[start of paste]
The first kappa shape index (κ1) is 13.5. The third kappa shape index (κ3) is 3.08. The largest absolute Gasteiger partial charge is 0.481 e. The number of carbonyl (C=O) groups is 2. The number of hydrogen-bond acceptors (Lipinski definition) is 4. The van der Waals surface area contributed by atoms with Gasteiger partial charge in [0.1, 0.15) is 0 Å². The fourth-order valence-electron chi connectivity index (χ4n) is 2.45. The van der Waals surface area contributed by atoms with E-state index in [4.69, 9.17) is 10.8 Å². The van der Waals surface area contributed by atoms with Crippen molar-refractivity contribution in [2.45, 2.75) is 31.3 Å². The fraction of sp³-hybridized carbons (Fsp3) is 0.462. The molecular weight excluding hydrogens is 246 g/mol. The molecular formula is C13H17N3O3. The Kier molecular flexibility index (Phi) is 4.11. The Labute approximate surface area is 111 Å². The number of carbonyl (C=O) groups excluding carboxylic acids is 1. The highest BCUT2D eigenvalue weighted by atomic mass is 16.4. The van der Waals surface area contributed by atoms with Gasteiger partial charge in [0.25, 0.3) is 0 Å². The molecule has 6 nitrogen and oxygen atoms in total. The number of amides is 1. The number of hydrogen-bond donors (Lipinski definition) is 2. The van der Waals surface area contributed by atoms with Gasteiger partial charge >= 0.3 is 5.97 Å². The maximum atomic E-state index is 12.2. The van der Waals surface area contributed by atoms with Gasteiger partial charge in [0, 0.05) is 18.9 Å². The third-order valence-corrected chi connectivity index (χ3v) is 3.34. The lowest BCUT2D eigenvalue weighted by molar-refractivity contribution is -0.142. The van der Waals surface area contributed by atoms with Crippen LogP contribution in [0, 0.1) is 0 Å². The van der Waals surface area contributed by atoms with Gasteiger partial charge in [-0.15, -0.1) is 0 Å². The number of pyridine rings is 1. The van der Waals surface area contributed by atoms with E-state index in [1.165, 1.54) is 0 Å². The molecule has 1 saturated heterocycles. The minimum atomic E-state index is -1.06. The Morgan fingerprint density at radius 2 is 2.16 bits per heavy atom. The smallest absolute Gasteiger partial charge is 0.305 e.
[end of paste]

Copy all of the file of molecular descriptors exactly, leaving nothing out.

The first kappa shape index (κ1) is 13.5. The third kappa shape index (κ3) is 3.08. The largest absolute Gasteiger partial charge is 0.481 e. The number of carbonyl (C=O) groups is 2. The number of hydrogen-bond acceptors (Lipinski definition) is 4. The van der Waals surface area contributed by atoms with Gasteiger partial charge in [0.1, 0.15) is 0 Å². The fourth-order valence-electron chi connectivity index (χ4n) is 2.45. The van der Waals surface area contributed by atoms with E-state index in [4.69, 9.17) is 10.8 Å². The van der Waals surface area contributed by atoms with Crippen molar-refractivity contribution in [2.45, 2.75) is 31.3 Å². The fraction of sp³-hybridized carbons (Fsp3) is 0.462. The molecular weight excluding hydrogens is 246 g/mol. The molecular formula is C13H17N3O3. The Kier molecular flexibility index (Phi) is 4.11. The Labute approximate surface area is 111 Å². The number of carbonyl (C=O) groups excluding carboxylic acids is 1. The highest BCUT2D eigenvalue weighted by atomic mass is 16.4. The van der Waals surface area contributed by atoms with Gasteiger partial charge in [0.25, 0.3) is 0 Å². The molecule has 6 nitrogen and oxygen atoms in total. The number of amides is 1. The number of hydrogen-bond donors (Lipinski definition) is 2. The van der Waals surface area contributed by atoms with Gasteiger partial charge >= 0.3 is 5.97 Å². The maximum atomic E-state index is 12.2. The van der Waals surface area contributed by atoms with Gasteiger partial charge in [0, 0.05) is 18.9 Å². The third-order valence-corrected chi connectivity index (χ3v) is 3.34. The lowest BCUT2D eigenvalue weighted by molar-refractivity contribution is -0.142. The van der Waals surface area contributed by atoms with Crippen LogP contribution in [0, 0.1) is 0 Å². The van der Waals surface area contributed by atoms with Gasteiger partial charge in [-0.15, -0.1) is 0 Å². The number of pyridine rings is 1. The van der Waals surface area contributed by atoms with E-state index in [1.165, 1.54) is 0 Å². The molecule has 1 saturated heterocycles. The minimum atomic E-state index is -1.06. The Morgan fingerprint density at radius 2 is 2.16 bits per heavy atom. The smallest absolute Gasteiger partial charge is 0.305 e.